The Global Warming Solutions Act of 2006, commonly referred to as AB 32, established the goal of reducing greenhouse gas emission statewide to 1990 levels by 2010. In order to help achieve this goal, the CA Air Resources Board (ARB), has adopted a new “cap-and-trade” program that places a “cap” on entities responsible for 80% of the state’s emissions.
As a result, the ARB has issued carbon allowances that these entities will, in turn, be able to “trade” –buy and sell– on the open market. Its proponents say a cap-and-trade program offers the potential to reduce emission more cost-effectively than using traditional regulations. Its detractors say it will hurt the economy and job growth.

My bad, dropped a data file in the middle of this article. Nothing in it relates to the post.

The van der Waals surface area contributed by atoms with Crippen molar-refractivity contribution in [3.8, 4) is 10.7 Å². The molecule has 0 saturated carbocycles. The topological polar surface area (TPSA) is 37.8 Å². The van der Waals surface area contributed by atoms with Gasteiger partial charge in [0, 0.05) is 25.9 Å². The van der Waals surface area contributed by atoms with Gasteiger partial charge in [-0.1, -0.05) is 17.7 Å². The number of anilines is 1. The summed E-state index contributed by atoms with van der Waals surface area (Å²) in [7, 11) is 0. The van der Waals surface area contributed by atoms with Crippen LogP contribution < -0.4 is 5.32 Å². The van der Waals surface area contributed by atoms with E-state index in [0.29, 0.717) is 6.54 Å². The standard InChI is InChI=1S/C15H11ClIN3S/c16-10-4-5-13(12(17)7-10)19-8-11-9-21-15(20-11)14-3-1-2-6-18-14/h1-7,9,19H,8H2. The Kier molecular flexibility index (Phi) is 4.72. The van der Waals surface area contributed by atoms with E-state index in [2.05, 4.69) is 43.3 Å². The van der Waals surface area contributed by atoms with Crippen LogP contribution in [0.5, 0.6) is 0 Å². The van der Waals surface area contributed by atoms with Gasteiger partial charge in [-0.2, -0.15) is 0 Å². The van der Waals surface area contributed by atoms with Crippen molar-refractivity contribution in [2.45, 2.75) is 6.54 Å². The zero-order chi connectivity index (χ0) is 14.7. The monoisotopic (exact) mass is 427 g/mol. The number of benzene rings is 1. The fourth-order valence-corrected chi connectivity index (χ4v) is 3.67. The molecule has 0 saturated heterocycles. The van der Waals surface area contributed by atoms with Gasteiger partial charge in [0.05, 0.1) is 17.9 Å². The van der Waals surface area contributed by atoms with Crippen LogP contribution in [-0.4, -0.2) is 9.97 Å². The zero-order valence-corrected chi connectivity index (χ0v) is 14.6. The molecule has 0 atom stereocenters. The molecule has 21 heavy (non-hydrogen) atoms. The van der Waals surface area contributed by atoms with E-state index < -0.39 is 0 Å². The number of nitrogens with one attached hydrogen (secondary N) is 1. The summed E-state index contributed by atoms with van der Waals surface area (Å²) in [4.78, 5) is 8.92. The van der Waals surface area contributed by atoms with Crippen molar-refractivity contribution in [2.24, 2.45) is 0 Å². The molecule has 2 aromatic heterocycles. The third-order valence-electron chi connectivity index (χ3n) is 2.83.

What exactly is a “cap & trade” program and how is it supposed to work? Is the new roll out proving successful or have there been glitches? What impact will CA’s “cap & trade” program have on the air quality, the economy, jobs, and the state budget?
Tiffany Roberts, an air quality and climate change expert with the LA; James Goldstene, Executive Officer of the CA Air resources Board; Allan Zaremberg, CEO from the CA Chamber of Commerce; and Timothy O’Connor, Director of the CA Climate Change Initiative with the Environmental Defense Fund comment on this episode of the Maddy Report.
Commentary provided by Paul Hurley, retired Visalia Times Delta editor; Professor Nate Monroe of UC Merced; and Casey Creamer with the CA Cotton Ginners and Growers Association.
ORIGINAL AIR DATE: FEBRUARY 11, 2013